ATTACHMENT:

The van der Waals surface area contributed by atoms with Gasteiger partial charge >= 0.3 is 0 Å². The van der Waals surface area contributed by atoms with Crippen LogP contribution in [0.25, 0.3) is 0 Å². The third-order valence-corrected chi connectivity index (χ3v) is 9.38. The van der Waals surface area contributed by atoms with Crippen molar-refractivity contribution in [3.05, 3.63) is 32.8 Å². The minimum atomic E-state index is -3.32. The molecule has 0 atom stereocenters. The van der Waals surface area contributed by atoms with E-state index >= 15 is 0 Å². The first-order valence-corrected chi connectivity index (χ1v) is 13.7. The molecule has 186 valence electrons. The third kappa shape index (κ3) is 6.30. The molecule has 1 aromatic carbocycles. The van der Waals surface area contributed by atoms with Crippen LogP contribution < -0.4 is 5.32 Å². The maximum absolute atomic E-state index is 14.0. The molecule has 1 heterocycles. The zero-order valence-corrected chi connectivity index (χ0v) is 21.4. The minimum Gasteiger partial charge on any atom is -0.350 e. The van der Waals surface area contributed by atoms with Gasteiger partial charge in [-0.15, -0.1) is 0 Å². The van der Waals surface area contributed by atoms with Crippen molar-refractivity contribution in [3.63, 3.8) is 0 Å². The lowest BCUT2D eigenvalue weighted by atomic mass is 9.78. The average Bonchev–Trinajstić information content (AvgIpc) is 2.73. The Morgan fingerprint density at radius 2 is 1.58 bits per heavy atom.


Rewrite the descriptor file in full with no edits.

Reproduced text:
The van der Waals surface area contributed by atoms with Gasteiger partial charge >= 0.3 is 0 Å². The van der Waals surface area contributed by atoms with Crippen LogP contribution in [0.25, 0.3) is 0 Å². The third-order valence-corrected chi connectivity index (χ3v) is 9.38. The van der Waals surface area contributed by atoms with Crippen molar-refractivity contribution in [3.05, 3.63) is 32.8 Å². The minimum atomic E-state index is -3.32. The molecule has 0 atom stereocenters. The van der Waals surface area contributed by atoms with E-state index >= 15 is 0 Å². The first-order valence-corrected chi connectivity index (χ1v) is 13.7. The molecule has 186 valence electrons. The third kappa shape index (κ3) is 6.30. The molecule has 1 aromatic carbocycles. The van der Waals surface area contributed by atoms with Crippen LogP contribution < -0.4 is 5.32 Å². The maximum absolute atomic E-state index is 14.0. The molecule has 1 heterocycles. The zero-order valence-corrected chi connectivity index (χ0v) is 21.4. The minimum Gasteiger partial charge on any atom is -0.350 e. The van der Waals surface area contributed by atoms with Gasteiger partial charge in [-0.15, -0.1) is 0 Å². The van der Waals surface area contributed by atoms with Crippen molar-refractivity contribution in [3.63, 3.8) is 0 Å². The lowest BCUT2D eigenvalue weighted by atomic mass is 9.78. The average Bonchev–Trinajstić information content (AvgIpc) is 2.73. The Morgan fingerprint density at radius 2 is 1.58 bits per heavy atom.